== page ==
Ofgem delivers good news as energy bills are set to drop by over 12% from April

Ofgem announces the new energy price cap figure which will take effect from 1st April

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It’s always a pleasure to be the bearer of good news – and today, we get to do just that as Ofgem announced a significant drop in the energy price cap for the second quarter of the year, which will take effect on 1st April. The UK’s independent energy regulator set the April energy price cap for homes using both gas and electricity (also known as dual-fuel households) paying by direct debit at £1,690.

This new figure is lower by 12.3% compared to the current January energy price cap, which equals to a drop of £238. This is set to save customers about £20 a month going forward.

This is the lowest energy price cap we’ve seen in the last two years and since Russia’s invasion of Ukraine, which had worsened an already turbulent energy market at the time. And amidst the ongoing cost of living crisis, the hope is that this signals a turn for the better. 

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Ofgem announces April 2024 energy price cap 

The energy price cap is the maximum price that energy suppliers are allowed to charge its customers per kilowatt hour of used gas and electricity, as well as the standing charge per day, which covers the cost of energy supplied to your home.

To make it easier to digest, Ofgem expresses the price cap as an average annual cost for a ‘typical consumer’ based on regular energy use which is calculated from national average usage figures. So the energy price cap doesn’t exactly mean the absolute maximum you could be paying for energy as you could be using more of it than a typical household.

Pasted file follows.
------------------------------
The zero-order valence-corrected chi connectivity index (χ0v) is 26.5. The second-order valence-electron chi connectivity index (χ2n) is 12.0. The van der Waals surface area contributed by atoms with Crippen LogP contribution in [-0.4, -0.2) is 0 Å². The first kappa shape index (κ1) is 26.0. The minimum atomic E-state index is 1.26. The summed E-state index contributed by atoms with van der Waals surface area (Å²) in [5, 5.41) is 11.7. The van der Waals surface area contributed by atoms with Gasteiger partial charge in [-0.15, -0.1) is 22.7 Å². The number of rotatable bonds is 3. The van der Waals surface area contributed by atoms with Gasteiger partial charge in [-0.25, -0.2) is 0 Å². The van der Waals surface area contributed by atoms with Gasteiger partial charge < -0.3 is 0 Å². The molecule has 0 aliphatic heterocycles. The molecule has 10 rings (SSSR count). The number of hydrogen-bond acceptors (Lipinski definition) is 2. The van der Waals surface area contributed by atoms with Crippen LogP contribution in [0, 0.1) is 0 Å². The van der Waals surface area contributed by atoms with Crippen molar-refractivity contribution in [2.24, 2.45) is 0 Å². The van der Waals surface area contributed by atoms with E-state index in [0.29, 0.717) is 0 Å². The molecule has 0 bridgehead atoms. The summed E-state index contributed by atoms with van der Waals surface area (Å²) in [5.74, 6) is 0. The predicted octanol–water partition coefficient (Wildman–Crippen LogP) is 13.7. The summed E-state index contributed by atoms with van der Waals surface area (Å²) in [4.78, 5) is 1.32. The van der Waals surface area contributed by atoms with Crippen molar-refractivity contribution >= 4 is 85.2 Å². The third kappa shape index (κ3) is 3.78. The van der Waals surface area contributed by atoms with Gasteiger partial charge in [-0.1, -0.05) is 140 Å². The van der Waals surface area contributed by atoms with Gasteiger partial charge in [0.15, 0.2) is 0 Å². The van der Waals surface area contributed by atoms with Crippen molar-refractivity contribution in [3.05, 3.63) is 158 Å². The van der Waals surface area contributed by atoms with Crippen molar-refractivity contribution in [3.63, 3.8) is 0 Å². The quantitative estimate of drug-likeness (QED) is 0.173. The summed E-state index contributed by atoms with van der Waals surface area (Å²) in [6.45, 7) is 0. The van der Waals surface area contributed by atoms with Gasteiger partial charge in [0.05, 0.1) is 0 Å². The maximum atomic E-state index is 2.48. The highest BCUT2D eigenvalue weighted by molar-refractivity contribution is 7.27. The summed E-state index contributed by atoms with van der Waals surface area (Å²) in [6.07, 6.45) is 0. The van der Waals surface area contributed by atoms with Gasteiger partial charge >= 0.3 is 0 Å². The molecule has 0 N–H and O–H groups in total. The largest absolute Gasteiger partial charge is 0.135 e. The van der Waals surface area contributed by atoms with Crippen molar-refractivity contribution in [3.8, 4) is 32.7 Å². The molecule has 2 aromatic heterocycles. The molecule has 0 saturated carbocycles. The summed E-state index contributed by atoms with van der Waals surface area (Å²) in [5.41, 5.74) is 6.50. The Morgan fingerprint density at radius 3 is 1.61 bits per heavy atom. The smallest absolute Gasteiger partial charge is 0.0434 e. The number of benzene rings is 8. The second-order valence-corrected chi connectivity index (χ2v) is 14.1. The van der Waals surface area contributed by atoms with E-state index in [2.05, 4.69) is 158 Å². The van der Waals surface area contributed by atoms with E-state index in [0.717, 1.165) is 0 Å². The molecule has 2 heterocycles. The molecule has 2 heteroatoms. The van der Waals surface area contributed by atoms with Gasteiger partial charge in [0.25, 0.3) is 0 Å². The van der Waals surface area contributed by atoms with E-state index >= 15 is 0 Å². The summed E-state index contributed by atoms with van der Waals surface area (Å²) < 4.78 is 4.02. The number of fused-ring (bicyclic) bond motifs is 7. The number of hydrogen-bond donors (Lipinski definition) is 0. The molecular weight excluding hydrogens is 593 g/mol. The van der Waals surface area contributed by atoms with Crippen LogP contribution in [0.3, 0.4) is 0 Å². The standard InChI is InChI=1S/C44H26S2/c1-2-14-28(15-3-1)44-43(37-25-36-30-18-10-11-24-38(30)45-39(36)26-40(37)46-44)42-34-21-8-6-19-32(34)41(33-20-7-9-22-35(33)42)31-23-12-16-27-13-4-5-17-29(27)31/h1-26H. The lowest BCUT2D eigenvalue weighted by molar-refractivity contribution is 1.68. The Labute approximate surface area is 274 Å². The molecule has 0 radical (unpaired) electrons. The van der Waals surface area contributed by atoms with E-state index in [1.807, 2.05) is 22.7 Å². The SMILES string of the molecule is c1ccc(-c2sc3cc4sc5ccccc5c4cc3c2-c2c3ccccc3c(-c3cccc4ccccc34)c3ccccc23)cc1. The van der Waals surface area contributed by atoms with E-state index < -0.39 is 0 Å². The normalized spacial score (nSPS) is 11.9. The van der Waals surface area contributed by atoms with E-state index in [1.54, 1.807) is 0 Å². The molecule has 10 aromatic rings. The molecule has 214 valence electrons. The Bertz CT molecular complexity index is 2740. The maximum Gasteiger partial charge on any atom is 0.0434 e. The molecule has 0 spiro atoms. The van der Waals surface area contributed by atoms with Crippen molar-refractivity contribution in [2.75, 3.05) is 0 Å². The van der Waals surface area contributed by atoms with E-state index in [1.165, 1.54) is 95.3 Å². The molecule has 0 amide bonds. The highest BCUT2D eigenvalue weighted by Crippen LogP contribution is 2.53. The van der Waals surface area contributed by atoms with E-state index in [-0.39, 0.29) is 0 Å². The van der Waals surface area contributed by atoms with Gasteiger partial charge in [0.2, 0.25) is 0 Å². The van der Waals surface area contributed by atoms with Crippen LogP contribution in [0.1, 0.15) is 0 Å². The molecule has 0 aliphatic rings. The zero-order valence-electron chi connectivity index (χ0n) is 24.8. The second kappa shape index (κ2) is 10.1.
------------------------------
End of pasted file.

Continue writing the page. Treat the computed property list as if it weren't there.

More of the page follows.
The new price cap more or less meets the industry’s expectations as Cornwall Insight, the principal energy cost predictor in the country, set the expected new figure at £1,655.66, which is just £34.34 lower than the actual April energy price cap.

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'A 12% average drop in rates from current levels – and the lowest cap in two years – shows that energy bills are moving in the right direction,' says Ben Gallizzi, energy expert at Uswitch.com.

'This price cap will apply from the start of April to the end of June, so the prospect of lower prices does not yet help consumers trying to power through the rest of this winter.'

'If you are on a standard variable tariff, now is a good time to start assessing your options. There are some fixed deals available, but we hope there will be more competition in the market now prices are set to fall in April’

’If you’re thinking of switching to a fixed deal, pay attention to any exit fees, which could cost between £25 and £150 per fuel. If you change your mind after the cooling-off period or spot a better deal you wish to switch to, you may need to pay to leave.'

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But despite the good news, Gareth Kloet, Go.Compare’s energy spokesperson, points out that this is still not good enough, ‘Today’s announcement that the energy price cap will be lowered from 1st April is good, but it’s not great news. With millions of households struggling with the cost of energy, we had hoped for more. With the warmer months approaching, today’s announcement and the prospect of using less energy will both be welcomed, but let’s face it, bills are still very high.’